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Thank you, Co-facilitators.
Since the World Summit on the Information Society began, we have come a long way in understanding the human rights implications of digital technologies and the need for States to recognize that the same rights that people have offline must also be protected online.
However, while at the international level there is clarity that the application and implementation of human rights standards should evolve alongside the evolution of digital spaces, the reality does not match that understanding. In Latin America, access to and use of digital technologies is a reflection and a continuation of existing structural inequalities. Technologies are often used to increase surveillance, control, and further exclusion of historically marginalized groups; groups that are left out of participation in decision-making or development regarding technology and that, when “digitally included”, have precarious and limited access to the internet and that often become subject to different forms of violence.
Greater commitments are urgent to assure that policies and practices related to the digital sphere incorporate more than a decade of advances in the recognition of human rights standards. The Global Digital Compact has a key role to influence stakeholders to comply with their obligations and responsibilities regarding the recognition, protection and promotion of human rights in digital environments not only at the individual, but at the collective level.
The Digital Compact should recognize the internet as a key enabler for the exercise of all human rights, and should promote meaningful access, which can only exist when people can use the internet freely and safely. It should encourage proactive measures to overcome gender digital divides and develop common concepts that can be operationalized towards survivor-centric and human rights based frameworks to eliminate all forms of gender based violence, including tech-facilitated. The Compact should promote frameworks that include a proper balance of rights and apply criteria on legality, necessity and proportionality for necessary responses to online violence so that they do not weaken any other fundamental rights.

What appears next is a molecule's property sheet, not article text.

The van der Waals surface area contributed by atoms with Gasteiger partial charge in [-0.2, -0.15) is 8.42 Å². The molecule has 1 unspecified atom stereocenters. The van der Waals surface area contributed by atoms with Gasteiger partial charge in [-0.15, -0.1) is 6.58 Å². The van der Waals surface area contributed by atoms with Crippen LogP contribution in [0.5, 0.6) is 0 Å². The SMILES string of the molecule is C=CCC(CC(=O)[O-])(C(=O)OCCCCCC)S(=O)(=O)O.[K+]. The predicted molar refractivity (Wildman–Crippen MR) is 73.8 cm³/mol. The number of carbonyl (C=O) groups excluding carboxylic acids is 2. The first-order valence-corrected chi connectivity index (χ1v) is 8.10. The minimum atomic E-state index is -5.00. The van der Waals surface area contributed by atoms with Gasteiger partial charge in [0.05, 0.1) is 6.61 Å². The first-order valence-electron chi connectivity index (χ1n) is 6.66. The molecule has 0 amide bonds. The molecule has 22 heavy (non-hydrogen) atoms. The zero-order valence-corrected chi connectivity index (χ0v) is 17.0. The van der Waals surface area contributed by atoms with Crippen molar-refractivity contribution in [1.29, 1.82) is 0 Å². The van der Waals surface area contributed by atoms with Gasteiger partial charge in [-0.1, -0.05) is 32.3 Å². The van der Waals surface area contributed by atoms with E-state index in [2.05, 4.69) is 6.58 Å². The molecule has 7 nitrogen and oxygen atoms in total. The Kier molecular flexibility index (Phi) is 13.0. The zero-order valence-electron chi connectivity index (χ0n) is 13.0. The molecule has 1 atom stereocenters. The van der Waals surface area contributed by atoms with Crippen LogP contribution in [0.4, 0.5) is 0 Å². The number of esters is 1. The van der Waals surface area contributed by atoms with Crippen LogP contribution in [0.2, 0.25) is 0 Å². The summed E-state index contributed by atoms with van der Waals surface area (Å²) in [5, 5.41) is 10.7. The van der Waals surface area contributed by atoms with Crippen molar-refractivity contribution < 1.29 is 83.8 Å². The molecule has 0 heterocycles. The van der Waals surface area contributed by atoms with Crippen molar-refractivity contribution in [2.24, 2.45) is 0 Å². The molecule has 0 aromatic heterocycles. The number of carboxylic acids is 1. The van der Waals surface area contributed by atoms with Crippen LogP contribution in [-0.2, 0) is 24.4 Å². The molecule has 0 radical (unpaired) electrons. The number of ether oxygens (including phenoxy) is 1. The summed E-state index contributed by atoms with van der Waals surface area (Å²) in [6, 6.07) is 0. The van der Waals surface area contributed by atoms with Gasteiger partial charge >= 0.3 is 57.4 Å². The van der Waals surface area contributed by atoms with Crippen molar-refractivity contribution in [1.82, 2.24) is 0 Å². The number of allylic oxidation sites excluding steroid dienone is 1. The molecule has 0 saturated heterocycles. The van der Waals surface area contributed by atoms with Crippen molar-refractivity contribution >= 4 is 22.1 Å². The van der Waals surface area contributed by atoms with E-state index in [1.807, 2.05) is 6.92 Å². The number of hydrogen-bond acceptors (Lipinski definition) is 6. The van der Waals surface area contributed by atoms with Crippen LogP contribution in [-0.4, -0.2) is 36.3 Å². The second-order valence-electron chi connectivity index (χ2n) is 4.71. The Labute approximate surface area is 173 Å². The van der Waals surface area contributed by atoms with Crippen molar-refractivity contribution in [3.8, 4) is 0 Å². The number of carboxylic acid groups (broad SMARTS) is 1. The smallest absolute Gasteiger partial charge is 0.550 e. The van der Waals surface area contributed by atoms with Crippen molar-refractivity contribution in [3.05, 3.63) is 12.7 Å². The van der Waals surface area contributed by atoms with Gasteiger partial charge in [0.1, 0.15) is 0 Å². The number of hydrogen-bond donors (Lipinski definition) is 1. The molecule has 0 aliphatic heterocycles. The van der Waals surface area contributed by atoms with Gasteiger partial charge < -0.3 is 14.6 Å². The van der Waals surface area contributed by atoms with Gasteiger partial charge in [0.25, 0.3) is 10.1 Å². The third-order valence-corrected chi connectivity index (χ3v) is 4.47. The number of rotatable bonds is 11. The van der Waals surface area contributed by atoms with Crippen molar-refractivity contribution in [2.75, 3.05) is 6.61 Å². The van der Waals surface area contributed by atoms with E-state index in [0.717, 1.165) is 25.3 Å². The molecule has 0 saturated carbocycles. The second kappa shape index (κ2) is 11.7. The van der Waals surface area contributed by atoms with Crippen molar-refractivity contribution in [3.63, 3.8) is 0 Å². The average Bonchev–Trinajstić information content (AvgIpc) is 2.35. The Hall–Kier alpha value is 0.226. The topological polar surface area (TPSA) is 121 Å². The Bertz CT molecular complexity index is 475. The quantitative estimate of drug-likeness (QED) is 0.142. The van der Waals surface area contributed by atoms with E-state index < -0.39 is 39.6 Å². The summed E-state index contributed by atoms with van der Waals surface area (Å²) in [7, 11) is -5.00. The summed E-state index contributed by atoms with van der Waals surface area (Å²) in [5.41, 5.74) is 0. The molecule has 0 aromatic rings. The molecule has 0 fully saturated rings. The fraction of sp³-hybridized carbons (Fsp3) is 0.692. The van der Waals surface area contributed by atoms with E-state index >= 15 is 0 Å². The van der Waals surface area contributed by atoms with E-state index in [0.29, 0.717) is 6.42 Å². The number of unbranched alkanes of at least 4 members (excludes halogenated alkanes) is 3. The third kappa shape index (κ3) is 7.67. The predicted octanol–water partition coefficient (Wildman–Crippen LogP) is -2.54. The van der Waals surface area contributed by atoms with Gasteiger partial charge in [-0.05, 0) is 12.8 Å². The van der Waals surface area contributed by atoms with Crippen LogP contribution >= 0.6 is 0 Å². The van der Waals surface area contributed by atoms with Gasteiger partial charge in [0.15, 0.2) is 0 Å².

The Compact should reinforce the responsibility of the tech industries responsibility to respect and protect human rights, and integrate strong recommendations regarding transparency, accountability and participation, including human rights impact assessments and audits. The calls from the UN High Commissioner on Human Rights for further control in the development and acquisition of surveillance systems that are not in compliance with human rights should also be part of the Compact.
Esteemed Co-facilitators and colleagues: human rights are transversal to all thematic areas within the Global Digital Compact, and commitments should be fostered to assure that all stakeholders working to advance frameworks regarding the digital environment respect existing human rights obligations, standards and criteria, including international organizations. Their representatives, as well as State representatives, should be called to meaningfully engage in existing multi-stakeholder spaces such as the Internet Governance Forum and its regional and national processes.
This statement was submitted in written format due to time constraints that prevented some of the scheduled oral interventions from being carried out during the session.